They were the bravest and most capable of shepherds, fighting off bandits and wolves and bears and mountain lions that prowled the shadows of the darkest nights. These shepherds weren’t a bunch of star gazing ne’er-do-wells. They were watchmen; alert, capable, and skilled. They were people like you. They knew their job, they worked hard, and they cared about what they did. And their work was important to the community. It mattered. They weren’t romantics. They weren’t frivolous. They weren’t easily impressed. Hardly anything surprised them, and nothing startled them, and very little caused them to fear. The ground upon which they stood was their own competence and their experience. They were the captains of their kingdom and the masters of their dominion.
Until one particular night, when the skies ripped open and something appeared above them. Angels, we are told. Maybe. But something happened out there. Song erupted, or at least that’s what it sounded like to the shepherds. And they were afraid. And I believe it. But, they were also in awe. The word for afraid in this text is nuanced, and can also be translated as awe. They were in awe of what was happening around them.
Maybe you know what it feels like? I do. Eyes satiated by something that seems to be embracing your soul; feet locked in place, stopped, transfixed. In awe. It is awesome.
Awe captivated the shepherds in the field and caused them to drop to their knees. That is the universal response to awe, incidentally. It is a pose that situates the soul on solid ground. They knelt, and when the moment passed they saw in the eyes of their colleagues liberation; no longer being bound to sheep for redemption. And they said: “Let us go and see this new thing that has taken place!” They left the sacred sheep, no longer bound to blood sacrifice, to visit a child in a manger whose name means: “God with us.”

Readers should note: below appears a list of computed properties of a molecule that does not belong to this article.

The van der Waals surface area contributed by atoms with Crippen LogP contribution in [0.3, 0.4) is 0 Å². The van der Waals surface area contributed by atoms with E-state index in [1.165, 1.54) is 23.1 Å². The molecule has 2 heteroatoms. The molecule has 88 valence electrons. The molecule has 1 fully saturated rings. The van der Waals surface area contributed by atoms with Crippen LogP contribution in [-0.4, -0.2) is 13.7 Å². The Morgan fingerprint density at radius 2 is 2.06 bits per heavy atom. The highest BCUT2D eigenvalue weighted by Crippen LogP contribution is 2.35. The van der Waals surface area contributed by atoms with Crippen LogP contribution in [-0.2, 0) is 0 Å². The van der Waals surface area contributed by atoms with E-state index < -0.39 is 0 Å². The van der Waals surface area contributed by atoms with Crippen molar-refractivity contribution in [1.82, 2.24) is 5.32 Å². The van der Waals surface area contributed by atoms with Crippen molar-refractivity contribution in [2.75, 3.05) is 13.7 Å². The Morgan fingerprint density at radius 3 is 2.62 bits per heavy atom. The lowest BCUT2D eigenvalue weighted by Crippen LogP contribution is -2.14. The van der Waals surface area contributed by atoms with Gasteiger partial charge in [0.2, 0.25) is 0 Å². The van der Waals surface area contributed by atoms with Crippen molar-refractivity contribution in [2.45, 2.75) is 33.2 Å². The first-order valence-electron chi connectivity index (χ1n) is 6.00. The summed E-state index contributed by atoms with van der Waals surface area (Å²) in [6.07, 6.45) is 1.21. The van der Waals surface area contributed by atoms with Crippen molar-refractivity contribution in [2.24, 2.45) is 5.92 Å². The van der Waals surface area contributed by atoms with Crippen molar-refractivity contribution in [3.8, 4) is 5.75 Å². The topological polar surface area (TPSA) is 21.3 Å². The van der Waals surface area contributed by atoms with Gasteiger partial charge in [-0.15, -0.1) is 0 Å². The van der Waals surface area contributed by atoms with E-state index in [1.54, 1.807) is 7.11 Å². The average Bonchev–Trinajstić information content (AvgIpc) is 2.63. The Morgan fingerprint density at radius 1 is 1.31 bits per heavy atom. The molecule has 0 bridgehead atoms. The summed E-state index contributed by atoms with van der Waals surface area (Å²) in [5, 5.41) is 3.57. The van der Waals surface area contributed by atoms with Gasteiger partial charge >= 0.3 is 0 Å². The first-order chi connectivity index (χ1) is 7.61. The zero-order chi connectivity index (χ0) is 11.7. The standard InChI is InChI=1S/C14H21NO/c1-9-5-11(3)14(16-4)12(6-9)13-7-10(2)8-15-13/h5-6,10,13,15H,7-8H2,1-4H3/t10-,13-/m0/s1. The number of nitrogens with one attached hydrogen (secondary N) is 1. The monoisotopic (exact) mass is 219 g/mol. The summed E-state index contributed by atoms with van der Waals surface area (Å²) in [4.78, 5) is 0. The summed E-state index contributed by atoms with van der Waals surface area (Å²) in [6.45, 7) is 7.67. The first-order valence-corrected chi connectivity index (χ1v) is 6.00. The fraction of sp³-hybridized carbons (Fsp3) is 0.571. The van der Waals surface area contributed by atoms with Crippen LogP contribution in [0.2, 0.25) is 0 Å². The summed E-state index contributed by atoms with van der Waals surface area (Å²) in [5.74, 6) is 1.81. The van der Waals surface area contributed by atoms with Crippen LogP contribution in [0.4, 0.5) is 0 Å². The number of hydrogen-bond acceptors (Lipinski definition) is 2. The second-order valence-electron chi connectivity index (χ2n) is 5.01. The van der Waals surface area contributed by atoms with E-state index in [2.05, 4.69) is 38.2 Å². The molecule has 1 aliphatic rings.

What they had sought through sheep and sacrifice was now revealed through the incarnation of God. They arrived at the manger in silent awe on a silent night and again knelt reverently, souls satiated by the presence, by the love of God. They knelt. Even then, I suspect, kneeling was countercultural. Certainly not an exercise practiced by captains of kingdoms and masters of dominions. Just the opposite.
It makes me wonder about kneeling. How often do you kneel? When? Why? In front of whom? At board meetings? Law briefings? Examining rooms? Parent teacher conferences? During an interviews? Not likely.
Kneeling is a posture reserved for moments when we acknowledge that our strength comes from some place beyond ourselves… in honest recognition that the most solid ground upon which to stand is ground touched by bent knees in moments of reverent awe; when our souls are satiated by the presence and reality of God.
The shepherds knelt in acknowledgement that God is with us. They knelt because they knew the signs revealed on that silence night, in the presence of a newborn child, changed everything. Now their God was with them and had a name.
That is the point of our celebration this evening. God with us is the reality behind any situation we find ourselves in… God is always the thing behind the thing, the solid ground upon which we stand irrespective of the shifting sands round about us.
God with us broke into the world on the darkest night, in the smallest nation, in a place far away. And to the most unlikely parents was born a child that would reveal through his birth, life, death, resurrection, and ascension the most solid ground upon which to experience reverent awe on bended knees.